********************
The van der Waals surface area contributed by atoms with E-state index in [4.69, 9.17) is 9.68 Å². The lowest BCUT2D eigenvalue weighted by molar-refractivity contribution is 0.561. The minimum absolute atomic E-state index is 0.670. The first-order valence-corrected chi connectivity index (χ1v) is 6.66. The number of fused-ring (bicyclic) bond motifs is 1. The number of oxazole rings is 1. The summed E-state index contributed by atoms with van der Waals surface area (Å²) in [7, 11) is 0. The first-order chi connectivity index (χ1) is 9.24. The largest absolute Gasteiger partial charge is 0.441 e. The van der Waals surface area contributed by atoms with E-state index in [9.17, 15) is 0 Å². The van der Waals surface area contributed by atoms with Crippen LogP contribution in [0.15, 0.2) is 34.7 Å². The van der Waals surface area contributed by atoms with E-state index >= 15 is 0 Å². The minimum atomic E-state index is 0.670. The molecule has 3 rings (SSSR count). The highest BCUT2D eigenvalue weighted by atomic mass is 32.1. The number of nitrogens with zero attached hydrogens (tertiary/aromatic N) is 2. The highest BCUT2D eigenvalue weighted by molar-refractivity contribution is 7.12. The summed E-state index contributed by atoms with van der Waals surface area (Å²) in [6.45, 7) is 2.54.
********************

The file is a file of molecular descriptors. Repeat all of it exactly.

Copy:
The van der Waals surface area contributed by atoms with E-state index in [4.69, 9.17) is 9.68 Å². The lowest BCUT2D eigenvalue weighted by molar-refractivity contribution is 0.561. The minimum absolute atomic E-state index is 0.670. The first-order valence-corrected chi connectivity index (χ1v) is 6.66. The number of fused-ring (bicyclic) bond motifs is 1. The number of oxazole rings is 1. The summed E-state index contributed by atoms with van der Waals surface area (Å²) in [7, 11) is 0. The first-order chi connectivity index (χ1) is 9.24. The largest absolute Gasteiger partial charge is 0.441 e. The van der Waals surface area contributed by atoms with E-state index in [9.17, 15) is 0 Å². The van der Waals surface area contributed by atoms with Crippen LogP contribution in [0.15, 0.2) is 34.7 Å². The van der Waals surface area contributed by atoms with E-state index >= 15 is 0 Å². The minimum atomic E-state index is 0.670. The molecule has 3 rings (SSSR count). The highest BCUT2D eigenvalue weighted by atomic mass is 32.1. The number of nitrogens with zero attached hydrogens (tertiary/aromatic N) is 2. The highest BCUT2D eigenvalue weighted by molar-refractivity contribution is 7.12. The summed E-state index contributed by atoms with van der Waals surface area (Å²) in [6.45, 7) is 2.54.